DNA

Sawfish “Virgin Birth” Discovery

“Life, uh, finds a way.” Any Field Museum fan worth their salt probably remembers the scene in Jurassic Park where Jeff Goldblum’s character explains that even though all the dinosaurs in the park are female, they might still find a way to reproduce. But this isn’t science fiction—Field Museum scientists have recently helped discover that smalltooth sawfish, critically endangered shark relatives, sometimes reproduce through “virgin birth.”

Species in a world that thinks there is a clear division between basic and applied science

Humans are an inconsistent lot, but you would think that might not apply as much when it comes to science, and yet it does.  Even in science are still plenty of ways in which topics lead to opposing and confused viewpoints.  Around my institution these days the terms “applied” and “basic” science are being kicked around at the same time we are discussing “species” as a theme that cuts across research programs. 

North American Ornithology: Past, present, and future comes to Chicago

The Field Museum and the Palmer House served as the meeting sites for 650 ornithologists from August 13-17.  These were joint meetings of the two largest North American ornithological societies, the American Ornithologists’ Union and the Cooper Ornithological Society.  

Ornithologists from The Field Museum play major role in discovery and description of new species

I adopted the following from something I submitted to the Museum's Science and Education News several weeks ago.  The photo is one of only a handful of specimens of the recently described Tsingy Rail (Canirallus beankaensis) in the world (see below).  It is a roadkilled bird that was obtained by Steve Goodman (given to him in Madagascar) and it will eventually be given to our dermestid beetles for the cleaning necessary for it to be what is probably the only skeleton of this species in the world's museums. 

One of the most interesting things learned about birds in 2012

For our 2013 Members’ Nights at the museum, I decided to include specimens of two birds, Cinereous Mourner (Laniocera hypopyrra) and Brazilian Laniisoma (Laniisoma elegans) in what I brought out to show people.  Humans have too little time or appreciation for natural history these days, but sometimes, someone discovers something that is so cool that people need to hear about it.  These birds illustrate an example of that.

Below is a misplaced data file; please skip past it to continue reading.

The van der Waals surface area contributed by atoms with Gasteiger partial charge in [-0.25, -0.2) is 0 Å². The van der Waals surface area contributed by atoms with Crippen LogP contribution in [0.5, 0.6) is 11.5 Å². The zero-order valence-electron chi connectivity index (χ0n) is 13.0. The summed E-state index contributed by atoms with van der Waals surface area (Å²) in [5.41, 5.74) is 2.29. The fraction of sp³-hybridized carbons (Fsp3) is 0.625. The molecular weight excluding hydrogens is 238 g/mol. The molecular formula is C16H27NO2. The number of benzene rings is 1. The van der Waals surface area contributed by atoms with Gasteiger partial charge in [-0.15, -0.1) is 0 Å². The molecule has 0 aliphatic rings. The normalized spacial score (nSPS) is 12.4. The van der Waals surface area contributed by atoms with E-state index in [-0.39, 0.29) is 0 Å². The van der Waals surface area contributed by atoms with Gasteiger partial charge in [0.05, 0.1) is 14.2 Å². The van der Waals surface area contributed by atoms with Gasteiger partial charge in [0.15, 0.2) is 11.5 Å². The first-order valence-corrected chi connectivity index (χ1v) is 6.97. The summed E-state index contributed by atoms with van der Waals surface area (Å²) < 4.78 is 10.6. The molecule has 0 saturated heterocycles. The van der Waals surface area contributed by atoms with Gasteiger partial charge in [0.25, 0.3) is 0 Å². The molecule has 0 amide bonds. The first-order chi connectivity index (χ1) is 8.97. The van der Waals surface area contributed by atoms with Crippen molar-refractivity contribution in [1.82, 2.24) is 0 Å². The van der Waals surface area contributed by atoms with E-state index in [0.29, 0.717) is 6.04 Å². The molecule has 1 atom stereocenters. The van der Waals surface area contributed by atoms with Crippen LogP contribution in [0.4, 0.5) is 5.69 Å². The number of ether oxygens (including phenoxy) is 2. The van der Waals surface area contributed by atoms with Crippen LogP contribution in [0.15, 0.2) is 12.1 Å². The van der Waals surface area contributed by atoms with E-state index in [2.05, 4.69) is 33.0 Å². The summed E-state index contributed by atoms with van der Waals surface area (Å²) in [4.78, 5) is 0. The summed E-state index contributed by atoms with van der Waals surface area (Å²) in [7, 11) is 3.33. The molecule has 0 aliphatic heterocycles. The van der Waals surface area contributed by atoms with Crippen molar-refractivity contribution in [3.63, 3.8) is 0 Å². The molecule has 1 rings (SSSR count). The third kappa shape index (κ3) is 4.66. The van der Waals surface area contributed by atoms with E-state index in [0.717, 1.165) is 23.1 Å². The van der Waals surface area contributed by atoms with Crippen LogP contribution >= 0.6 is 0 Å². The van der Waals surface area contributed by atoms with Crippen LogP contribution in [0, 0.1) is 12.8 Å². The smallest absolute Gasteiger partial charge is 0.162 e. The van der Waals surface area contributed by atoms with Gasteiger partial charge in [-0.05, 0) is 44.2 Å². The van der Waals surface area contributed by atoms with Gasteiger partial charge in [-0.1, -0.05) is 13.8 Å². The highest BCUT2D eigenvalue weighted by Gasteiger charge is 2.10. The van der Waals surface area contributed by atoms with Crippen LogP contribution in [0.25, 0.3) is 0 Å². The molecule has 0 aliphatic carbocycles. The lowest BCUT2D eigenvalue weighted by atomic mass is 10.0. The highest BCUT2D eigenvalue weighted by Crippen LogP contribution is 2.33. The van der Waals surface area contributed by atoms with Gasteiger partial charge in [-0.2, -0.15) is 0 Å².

Science at FMNH : Ep. 47 - DNA Residency Showcase

For the past two summers, youth who participated in the DNA Research Summer Residency planned, filmed, and edited short videos on the genetic research they conducted with Museum scientists.  All participants were trained in molecular biology laboratory methods and equipment used in The Field Museum’s Pritzker Lab/Rice DNA Discovery Center, gathered data relevant to current research programs, and learned about all aspects of the scientific method.

Answers and mysteries from DNA sequences

Before Post-doctoral fellow Michel Valim returned to Brazil several weeks ago there was one of those days that illustrated to me, once again, why molecular data are so special.  They are one big part answers and can still harbor mysteries unsolved.  The answers came from Josh Engel who has been working hard gathering data on genetic structure in birds of the Albertine Rift for our MacArthur Foundation grant.

A beautiful Fall Friday night at the museum

Friday evening at the museum there is a Happy Hour for any staff and others working in the museum. It take place in the Zoology Classroom, and it is a great way to end the week and get to know more about what is happening at the museum. The conversations always are different depending on who comes and who you have time to talk to. People come from all parts of the museum such as Institutional Advancement, Exhibits, Information Technology, Environmental and Conservation Programs, and the four research departments.

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